Multiple, occluding objects throughout an image sequence are modeled using layers of flexible sprites. The layers are combined using the sprite masks. In general, layers are indexed, with a first or bottom layer representing the background layer, and each subsequent layer through the last layer representing layered sprites. Again, as noted above, each sprite has an associated sprite appearance map and sprite mask for each layer. Given these layers, an observable image is constructed by adding together the sprites in all layers, and masking each sprite by the product of inverse masks for the sprites in later layers.
Because the appearance of each sprite may vary from frame to frame, as noted above, a probabilistic representation, i.e., the “flexible sprite,” is used for modeling objects in the image sequence. Flexible sprites may have different instantiations from frame to frame, but all of these instantiations are typical under the probability model that defines the particular flexible sprite. To allow for multiple objects, a mixture of Gaussians is used for a prior distribution over the appearance and mask for a particular sprite class. In determining a joint probability distribution, it is assumed that the sprite class, sprite transformation, sprite appearance map and sprite mask at each layer are chosen independently of the sprites in other layers.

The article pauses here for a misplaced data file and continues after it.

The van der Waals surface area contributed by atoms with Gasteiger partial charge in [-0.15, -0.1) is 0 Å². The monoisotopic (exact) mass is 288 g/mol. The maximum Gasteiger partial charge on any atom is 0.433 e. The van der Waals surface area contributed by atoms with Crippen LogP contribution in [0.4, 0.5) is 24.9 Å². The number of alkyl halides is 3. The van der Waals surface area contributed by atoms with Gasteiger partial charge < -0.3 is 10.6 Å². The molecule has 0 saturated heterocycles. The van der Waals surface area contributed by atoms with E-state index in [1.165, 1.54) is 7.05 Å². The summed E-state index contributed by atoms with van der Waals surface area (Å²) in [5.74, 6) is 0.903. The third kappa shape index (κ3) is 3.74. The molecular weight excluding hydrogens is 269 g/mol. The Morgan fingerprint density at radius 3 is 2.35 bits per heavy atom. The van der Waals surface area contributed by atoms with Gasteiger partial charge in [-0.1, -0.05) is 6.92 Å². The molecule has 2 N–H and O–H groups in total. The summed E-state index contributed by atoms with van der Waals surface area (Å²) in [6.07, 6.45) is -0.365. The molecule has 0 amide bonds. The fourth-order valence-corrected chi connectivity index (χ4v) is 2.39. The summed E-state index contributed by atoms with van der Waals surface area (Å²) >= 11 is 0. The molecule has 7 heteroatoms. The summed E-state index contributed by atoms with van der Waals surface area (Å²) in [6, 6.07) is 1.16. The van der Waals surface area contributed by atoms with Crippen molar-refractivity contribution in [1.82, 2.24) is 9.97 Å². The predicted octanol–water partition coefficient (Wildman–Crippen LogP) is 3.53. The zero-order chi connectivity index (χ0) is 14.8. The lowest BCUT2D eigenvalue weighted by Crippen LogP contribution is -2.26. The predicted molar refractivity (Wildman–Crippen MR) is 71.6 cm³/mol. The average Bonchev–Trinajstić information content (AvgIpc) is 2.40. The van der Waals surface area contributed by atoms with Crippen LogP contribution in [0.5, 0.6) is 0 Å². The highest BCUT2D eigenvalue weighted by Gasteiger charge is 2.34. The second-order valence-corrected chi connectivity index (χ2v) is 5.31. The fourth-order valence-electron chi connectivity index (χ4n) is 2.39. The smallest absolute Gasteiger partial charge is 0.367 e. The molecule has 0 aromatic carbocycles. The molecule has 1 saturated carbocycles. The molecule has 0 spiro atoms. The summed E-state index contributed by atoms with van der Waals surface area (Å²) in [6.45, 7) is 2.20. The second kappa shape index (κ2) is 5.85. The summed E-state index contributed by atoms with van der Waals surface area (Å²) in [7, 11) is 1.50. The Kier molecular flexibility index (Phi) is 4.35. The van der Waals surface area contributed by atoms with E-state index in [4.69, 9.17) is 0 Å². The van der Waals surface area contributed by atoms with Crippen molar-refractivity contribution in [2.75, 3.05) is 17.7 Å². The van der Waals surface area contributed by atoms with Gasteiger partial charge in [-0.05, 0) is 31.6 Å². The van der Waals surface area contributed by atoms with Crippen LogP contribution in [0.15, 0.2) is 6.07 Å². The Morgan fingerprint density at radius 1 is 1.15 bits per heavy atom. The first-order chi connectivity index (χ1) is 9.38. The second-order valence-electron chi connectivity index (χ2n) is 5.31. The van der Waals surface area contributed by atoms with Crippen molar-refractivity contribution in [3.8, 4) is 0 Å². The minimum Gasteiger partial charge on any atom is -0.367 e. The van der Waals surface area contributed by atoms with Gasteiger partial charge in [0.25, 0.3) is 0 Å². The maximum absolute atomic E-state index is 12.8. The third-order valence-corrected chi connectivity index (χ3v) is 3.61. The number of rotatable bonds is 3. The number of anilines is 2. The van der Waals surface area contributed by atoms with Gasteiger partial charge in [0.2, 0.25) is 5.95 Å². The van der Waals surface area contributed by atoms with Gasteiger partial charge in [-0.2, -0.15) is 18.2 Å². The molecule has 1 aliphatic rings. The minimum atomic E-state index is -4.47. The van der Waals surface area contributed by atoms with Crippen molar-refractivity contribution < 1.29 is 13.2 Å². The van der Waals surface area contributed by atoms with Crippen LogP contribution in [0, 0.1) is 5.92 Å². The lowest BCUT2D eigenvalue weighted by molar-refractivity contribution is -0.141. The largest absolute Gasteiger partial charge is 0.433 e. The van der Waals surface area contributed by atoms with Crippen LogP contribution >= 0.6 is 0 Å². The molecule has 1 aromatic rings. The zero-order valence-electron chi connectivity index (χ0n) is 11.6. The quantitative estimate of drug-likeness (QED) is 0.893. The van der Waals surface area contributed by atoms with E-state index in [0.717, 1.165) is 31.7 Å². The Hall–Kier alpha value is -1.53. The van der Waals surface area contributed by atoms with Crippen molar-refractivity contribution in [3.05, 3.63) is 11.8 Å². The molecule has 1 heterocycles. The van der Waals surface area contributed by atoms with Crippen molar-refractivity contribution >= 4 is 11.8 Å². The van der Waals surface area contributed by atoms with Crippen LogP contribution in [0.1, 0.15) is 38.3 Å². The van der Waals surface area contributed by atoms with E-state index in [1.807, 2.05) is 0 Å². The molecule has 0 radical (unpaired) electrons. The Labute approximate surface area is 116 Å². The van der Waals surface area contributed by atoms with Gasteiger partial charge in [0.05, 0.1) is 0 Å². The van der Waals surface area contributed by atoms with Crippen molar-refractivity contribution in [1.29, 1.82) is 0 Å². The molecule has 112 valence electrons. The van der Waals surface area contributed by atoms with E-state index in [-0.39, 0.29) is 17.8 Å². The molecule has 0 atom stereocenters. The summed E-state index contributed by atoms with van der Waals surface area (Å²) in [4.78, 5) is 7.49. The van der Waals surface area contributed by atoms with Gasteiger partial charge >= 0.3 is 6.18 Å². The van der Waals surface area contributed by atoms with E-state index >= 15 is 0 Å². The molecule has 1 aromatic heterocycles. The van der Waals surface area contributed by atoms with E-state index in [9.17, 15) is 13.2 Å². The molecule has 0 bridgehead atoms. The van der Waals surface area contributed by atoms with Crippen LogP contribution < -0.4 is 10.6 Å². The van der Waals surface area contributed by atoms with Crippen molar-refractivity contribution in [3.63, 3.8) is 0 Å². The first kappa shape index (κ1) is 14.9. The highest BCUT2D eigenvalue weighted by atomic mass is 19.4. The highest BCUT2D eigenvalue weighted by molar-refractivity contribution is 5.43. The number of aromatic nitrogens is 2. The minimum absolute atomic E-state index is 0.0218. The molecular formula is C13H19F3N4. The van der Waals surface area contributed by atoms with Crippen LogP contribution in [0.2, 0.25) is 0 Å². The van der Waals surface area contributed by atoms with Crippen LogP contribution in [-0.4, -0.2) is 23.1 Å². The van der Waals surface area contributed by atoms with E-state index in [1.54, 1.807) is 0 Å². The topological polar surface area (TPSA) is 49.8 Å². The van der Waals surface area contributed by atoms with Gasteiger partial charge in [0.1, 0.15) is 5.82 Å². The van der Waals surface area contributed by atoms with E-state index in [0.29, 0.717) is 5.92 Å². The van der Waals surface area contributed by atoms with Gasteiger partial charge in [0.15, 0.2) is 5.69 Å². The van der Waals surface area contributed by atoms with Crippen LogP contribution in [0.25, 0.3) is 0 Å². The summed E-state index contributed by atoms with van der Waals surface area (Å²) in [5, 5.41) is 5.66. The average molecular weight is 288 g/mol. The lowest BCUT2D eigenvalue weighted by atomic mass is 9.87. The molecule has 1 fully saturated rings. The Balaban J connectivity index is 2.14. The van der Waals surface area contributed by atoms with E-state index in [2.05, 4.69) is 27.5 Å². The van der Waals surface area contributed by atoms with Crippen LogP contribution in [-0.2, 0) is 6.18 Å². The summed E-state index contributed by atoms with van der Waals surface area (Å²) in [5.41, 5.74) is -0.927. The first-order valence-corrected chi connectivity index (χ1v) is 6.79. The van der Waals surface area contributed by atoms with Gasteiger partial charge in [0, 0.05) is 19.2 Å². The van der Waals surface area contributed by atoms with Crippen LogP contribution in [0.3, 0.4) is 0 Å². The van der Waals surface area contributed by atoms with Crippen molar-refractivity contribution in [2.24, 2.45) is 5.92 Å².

As noted above, the number of sprites, the number of layers, and the image sequence is all that must be provided in order to learn the sprites from the image sequence. However, as noted above, in one embodiment, both the number of layers and the number of sprites is automatically determined by optimizing a sum of the log likelihood of the data and a measure of model complexity to automatically determine an optimal number of layers and sprite classes. In either case, given this information, probabilistic inference and learning are used to compute a single set of model parameters that represent the entire video sequence. These parameters include the prior probabilities of the sprite classes, the means and variances of the sprite appearance maps, the means and variances of the sprite masks, and observation noise variances.